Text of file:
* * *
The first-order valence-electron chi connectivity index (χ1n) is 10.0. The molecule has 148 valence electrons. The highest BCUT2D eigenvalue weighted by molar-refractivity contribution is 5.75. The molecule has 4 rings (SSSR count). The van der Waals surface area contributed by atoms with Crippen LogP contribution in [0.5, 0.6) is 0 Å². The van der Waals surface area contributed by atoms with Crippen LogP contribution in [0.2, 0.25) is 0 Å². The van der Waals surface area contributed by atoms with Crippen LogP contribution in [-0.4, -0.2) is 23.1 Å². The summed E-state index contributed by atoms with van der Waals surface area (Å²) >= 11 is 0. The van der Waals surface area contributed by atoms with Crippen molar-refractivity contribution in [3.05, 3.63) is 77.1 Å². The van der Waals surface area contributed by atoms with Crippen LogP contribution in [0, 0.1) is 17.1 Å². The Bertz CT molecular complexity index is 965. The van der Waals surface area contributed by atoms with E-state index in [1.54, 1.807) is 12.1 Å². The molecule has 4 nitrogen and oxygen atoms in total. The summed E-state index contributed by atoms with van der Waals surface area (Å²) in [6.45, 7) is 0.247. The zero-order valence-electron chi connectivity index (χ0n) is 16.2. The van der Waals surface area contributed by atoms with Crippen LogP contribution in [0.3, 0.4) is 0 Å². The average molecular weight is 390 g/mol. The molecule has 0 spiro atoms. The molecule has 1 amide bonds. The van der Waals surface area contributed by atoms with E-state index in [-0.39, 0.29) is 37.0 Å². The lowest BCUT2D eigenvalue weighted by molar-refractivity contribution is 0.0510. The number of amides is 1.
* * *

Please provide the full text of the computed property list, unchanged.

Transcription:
The first-order valence-electron chi connectivity index (χ1n) is 10.0. The molecule has 148 valence electrons. The highest BCUT2D eigenvalue weighted by molar-refractivity contribution is 5.75. The molecule has 4 rings (SSSR count). The van der Waals surface area contributed by atoms with Crippen LogP contribution in [0.5, 0.6) is 0 Å². The van der Waals surface area contributed by atoms with Crippen LogP contribution in [0.2, 0.25) is 0 Å². The van der Waals surface area contributed by atoms with Crippen LogP contribution in [-0.4, -0.2) is 23.1 Å². The summed E-state index contributed by atoms with van der Waals surface area (Å²) >= 11 is 0. The van der Waals surface area contributed by atoms with Crippen molar-refractivity contribution in [3.05, 3.63) is 77.1 Å². The van der Waals surface area contributed by atoms with Crippen LogP contribution in [0, 0.1) is 17.1 Å². The Bertz CT molecular complexity index is 965. The van der Waals surface area contributed by atoms with E-state index in [1.54, 1.807) is 12.1 Å². The molecule has 4 nitrogen and oxygen atoms in total. The summed E-state index contributed by atoms with van der Waals surface area (Å²) in [6.45, 7) is 0.247. The zero-order valence-electron chi connectivity index (χ0n) is 16.2. The van der Waals surface area contributed by atoms with Crippen LogP contribution in [0.3, 0.4) is 0 Å². The average molecular weight is 390 g/mol. The molecule has 0 spiro atoms. The molecule has 1 amide bonds. The van der Waals surface area contributed by atoms with E-state index in [-0.39, 0.29) is 37.0 Å². The lowest BCUT2D eigenvalue weighted by molar-refractivity contribution is 0.0510. The number of amides is 1.